Skater XL should be defined more by what it could be rather than what it is.
If you’re playing it for what it is right now, then you are playing a Tony Hawk’s Pro Skater-inspired freestyle playground that serves as a means to a QWOP-like mechanic where each of the controller sticks corresponds to one of your skater’s feet.
Unlike the aforementioned Barron of skateboarding’s game, In Skater XL there’s no campaign, no points system, very few tricks (all of which are flip tricks), and the environments leave very little infrastructure for you to actually use. Simply put, this game is a half-done loaf of bread where the baked-in gimmick is the hook.
There’s not much to roll with
But I am going to look past what Skater XL is, partly because there’s not really all that much to review. The foot system works well, and it’s quite realistic when you put your foot to it. The game’s ragdoll physics system is a little over-tuned, but if anything, it adds a hilariously enjoyable aspect to the game. I mean, did skaters not begin the #fail section of YouTube?
If you’ve ever skated before, I guarantee that the foot system will feel familiar to you. It does a fantastic job of capturing the timing and thought process necessary when attempting anything as simple as an ollie, to something as mind-breakingly precise as a “treflip”. Consideration of which direction to shove in and how much momentum is needed to land also feel realistic.
There are lip tricks and grinds in the game’s repertoire, but Easy Day Studios hardly takes the time to teach you about them. However, learning how to do the rails and ledges does get an added reality boost from the fact that it’ll require you to measure speed, height and angle accurately. It’s absolute hell to manage, but if you’ve ever taken on a rail in real life, you know how important it is to get it right.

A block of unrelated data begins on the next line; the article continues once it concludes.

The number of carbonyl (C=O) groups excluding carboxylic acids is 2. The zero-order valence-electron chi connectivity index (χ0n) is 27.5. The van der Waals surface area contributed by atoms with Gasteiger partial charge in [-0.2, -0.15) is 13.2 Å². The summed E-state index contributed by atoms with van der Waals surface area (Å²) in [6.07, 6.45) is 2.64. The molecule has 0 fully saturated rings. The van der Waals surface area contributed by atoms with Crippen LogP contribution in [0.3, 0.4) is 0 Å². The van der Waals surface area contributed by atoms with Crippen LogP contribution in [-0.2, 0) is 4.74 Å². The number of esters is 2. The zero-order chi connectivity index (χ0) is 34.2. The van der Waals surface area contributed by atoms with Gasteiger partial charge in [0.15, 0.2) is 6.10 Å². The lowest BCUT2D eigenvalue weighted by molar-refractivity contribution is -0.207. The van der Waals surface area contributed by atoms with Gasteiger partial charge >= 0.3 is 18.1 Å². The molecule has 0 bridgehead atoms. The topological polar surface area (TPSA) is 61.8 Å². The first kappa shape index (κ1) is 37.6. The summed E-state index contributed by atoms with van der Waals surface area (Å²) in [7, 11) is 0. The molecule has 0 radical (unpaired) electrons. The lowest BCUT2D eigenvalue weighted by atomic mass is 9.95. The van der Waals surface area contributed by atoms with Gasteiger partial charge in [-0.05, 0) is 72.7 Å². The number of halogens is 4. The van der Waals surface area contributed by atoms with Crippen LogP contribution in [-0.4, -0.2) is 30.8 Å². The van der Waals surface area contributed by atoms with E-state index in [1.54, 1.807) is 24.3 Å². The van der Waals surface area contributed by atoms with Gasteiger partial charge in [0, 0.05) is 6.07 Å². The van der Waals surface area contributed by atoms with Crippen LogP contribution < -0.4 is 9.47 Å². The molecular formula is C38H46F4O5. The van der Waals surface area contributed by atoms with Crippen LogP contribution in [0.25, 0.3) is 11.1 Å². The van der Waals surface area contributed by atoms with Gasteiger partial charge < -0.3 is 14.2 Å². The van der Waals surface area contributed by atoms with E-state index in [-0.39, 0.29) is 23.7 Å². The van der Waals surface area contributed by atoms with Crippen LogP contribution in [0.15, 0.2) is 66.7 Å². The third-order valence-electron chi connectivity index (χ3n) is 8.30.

I do wish that Skater XL offers more when it comes to leaving your board. I mean, looking back to Tony Hawk’s Pro Skater, there’s little excitement that compares to landing something like a Christ air after finishing a combo of flips on the way up.
What could be
If you pull up the Steam storefront for Skater XL, the very first review of the game summarizes what this experience is. Simply put, its a game design ramp meant to launch a community of game modders to bigger and better things. Skater XL cannot — and should not — be defined by what it is, but rather what it’s the community will make it.
Literally nothing is done for the player here. And it’s a move that makes is so strange that the game would be sold on consoles at all. The amount of modding that’s needed to make this game enjoyable is likely impossible on consoles. But computer players are already shredding mods like adding in Tony Hawk’s Pro Skater levels. Or how about this enterprising Reddit user who’s brought Super Mario 64 to Skater XL.
Now I am no modder, but I would love to see out there characters like Predator or Aloy from Horizon Zero Dawn. How cool would it be to design a Skater XL battle royale where you’re out when you fall?!
The point is that while Skater XL hasn’t come very far from its early access days, it’s a blank canvas that is almost surely going to become a sandbox for PC gamers to shape in their own interests and enjoy. It’s a hard pass if you’re playing on a console as you are more likely to be shackled to the half-finished base game. While I was granted a review copy for Xbox, I will be picking this up on PC and looking for all the fantastic mods I can find.
[A copy of the game was provided by the publisher for review purposes.]
- Control scheme works quite well
- PC version is a sandbox that is primed for mods
- There isn't much to do on console
- Lacks custom content
- Enviroments feel empty on void of lines to skate
- Ragdoll crashes are overtuned